Our region is facing historic flooding in the wake of Hurricane Florence. Here are six floodwater-related health risks to be aware of:
Automobile accidents are one of the top hazards associated with floodwaters. Even shallow water can be dangerous, so never drive through a flooded roadway. Wading in floodwater is also unsafe because there may be many dangers below the water, including sharp debris, that isn’t visible to the eye. In addition, floodwater presents a risk of drowning, particularly for young children, and may displace animals such as snakes and alligators from their natural habitats.
Because there may be unsafe substances in the water, including raw sewage, wounds can become infected. If a wound comes into contact with floodwaters, wash it with soap and clean water as soon as you’re able, and re-bandage it with a clean, sterile bandage.
Mold can also be a serious concern after flooding. Homes subject to floodwater should be properly and safely remediated.
Just as raw sewage may be in floodwaters, so may hazardous substances. Industrial chemicals and household cleaners can be dislocated from their regular storage and containment areas during a hurricane. The risk of poisoning from contaminated floodwaters is relatively low, but it’s still important to exercise caution. Avoid floodwater altogether if you can, but if you can’t, be careful not to ingest the water or allow it to enter your mouth or eyes.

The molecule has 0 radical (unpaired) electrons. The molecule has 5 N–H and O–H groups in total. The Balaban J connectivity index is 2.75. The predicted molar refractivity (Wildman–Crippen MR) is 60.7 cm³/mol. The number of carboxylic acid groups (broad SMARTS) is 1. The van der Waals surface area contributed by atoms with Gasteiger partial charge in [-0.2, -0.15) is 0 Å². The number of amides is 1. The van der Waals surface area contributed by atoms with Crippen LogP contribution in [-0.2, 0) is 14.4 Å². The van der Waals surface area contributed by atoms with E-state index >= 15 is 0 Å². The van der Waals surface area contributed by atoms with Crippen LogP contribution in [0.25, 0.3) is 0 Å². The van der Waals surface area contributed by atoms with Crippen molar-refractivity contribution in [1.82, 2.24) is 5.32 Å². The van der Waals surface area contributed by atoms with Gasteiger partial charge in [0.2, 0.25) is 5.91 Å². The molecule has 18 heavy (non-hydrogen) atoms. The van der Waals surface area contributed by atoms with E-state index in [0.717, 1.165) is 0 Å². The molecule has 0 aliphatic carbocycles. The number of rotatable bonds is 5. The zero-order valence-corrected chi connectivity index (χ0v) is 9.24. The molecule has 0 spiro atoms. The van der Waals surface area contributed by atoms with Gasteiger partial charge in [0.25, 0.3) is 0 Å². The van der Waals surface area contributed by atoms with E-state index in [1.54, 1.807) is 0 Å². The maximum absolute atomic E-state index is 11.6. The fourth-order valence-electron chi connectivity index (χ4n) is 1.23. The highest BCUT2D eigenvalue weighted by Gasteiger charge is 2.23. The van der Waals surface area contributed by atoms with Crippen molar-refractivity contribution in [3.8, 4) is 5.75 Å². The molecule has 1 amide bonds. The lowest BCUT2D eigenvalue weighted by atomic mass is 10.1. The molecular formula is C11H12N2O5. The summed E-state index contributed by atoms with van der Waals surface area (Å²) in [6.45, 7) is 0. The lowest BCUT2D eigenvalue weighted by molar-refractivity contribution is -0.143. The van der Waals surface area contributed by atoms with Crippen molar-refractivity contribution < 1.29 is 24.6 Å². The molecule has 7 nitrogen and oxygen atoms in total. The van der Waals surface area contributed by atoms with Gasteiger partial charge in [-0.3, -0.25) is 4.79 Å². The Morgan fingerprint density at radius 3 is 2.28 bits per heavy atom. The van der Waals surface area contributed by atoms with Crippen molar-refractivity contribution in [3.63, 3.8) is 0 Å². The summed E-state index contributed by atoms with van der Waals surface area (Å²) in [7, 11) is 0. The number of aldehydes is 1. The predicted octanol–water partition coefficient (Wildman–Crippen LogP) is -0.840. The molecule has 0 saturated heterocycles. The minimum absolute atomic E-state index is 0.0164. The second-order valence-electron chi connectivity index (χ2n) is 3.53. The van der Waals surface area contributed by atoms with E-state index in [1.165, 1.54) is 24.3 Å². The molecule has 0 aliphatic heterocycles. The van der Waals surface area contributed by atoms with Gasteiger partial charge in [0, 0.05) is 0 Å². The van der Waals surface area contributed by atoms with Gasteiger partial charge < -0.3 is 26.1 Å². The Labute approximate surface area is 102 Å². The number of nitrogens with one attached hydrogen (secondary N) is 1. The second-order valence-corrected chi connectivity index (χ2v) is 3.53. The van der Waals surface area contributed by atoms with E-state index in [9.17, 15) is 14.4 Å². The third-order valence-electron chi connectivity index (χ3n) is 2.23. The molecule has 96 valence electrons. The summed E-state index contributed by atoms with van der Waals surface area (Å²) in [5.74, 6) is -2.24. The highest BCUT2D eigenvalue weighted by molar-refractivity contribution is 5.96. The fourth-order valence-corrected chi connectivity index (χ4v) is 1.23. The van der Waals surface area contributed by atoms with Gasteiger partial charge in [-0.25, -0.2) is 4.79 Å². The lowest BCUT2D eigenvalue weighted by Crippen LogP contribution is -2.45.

Downed or underground power lines can electrically charge floodwaters. Electrical hazards may not be visible, and wading in floodwaters can put you at risk.
If you spend significant time working or walking in floodwaters, you may be at increased risk for trench foot. Trench foot is a painful immersion foot disorder that is caused when feet remain damp for a long period of time. You can help prevent the condition by air-drying and elevating your feet, and by regularly exchanging wet shoes and socks for dry ones.